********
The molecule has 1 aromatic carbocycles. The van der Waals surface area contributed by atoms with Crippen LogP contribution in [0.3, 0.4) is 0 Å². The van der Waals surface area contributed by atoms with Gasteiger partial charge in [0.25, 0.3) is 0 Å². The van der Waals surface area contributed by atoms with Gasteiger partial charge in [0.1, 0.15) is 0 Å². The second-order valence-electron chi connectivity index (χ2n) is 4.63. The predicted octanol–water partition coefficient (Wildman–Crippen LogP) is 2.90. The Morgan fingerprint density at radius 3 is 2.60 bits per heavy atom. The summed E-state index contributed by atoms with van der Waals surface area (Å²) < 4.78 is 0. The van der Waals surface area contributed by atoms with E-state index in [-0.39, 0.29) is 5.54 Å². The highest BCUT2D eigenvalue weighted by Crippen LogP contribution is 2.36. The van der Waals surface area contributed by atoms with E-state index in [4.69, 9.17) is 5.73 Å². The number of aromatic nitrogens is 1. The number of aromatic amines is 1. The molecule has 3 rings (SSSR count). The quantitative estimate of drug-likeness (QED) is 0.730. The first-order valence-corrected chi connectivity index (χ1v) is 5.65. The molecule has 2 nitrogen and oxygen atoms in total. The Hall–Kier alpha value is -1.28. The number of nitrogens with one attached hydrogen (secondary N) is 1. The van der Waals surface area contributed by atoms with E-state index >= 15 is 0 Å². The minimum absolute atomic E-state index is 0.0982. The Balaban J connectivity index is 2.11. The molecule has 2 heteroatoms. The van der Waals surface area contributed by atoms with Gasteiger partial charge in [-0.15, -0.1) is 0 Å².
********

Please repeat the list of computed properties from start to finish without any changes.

The molecule has 1 aromatic carbocycles. The van der Waals surface area contributed by atoms with Crippen LogP contribution in [0.3, 0.4) is 0 Å². The van der Waals surface area contributed by atoms with Gasteiger partial charge in [0.25, 0.3) is 0 Å². The van der Waals surface area contributed by atoms with Gasteiger partial charge in [0.1, 0.15) is 0 Å². The second-order valence-electron chi connectivity index (χ2n) is 4.63. The predicted octanol–water partition coefficient (Wildman–Crippen LogP) is 2.90. The Morgan fingerprint density at radius 3 is 2.60 bits per heavy atom. The summed E-state index contributed by atoms with van der Waals surface area (Å²) < 4.78 is 0. The van der Waals surface area contributed by atoms with E-state index in [-0.39, 0.29) is 5.54 Å². The highest BCUT2D eigenvalue weighted by Crippen LogP contribution is 2.36. The van der Waals surface area contributed by atoms with E-state index in [4.69, 9.17) is 5.73 Å². The number of aromatic nitrogens is 1. The number of aromatic amines is 1. The molecule has 3 rings (SSSR count). The quantitative estimate of drug-likeness (QED) is 0.730. The first-order valence-corrected chi connectivity index (χ1v) is 5.65. The molecule has 2 nitrogen and oxygen atoms in total. The Hall–Kier alpha value is -1.28. The number of nitrogens with one attached hydrogen (secondary N) is 1. The van der Waals surface area contributed by atoms with E-state index >= 15 is 0 Å². The minimum absolute atomic E-state index is 0.0982. The Balaban J connectivity index is 2.11. The molecule has 2 heteroatoms. The van der Waals surface area contributed by atoms with Gasteiger partial charge in [-0.15, -0.1) is 0 Å².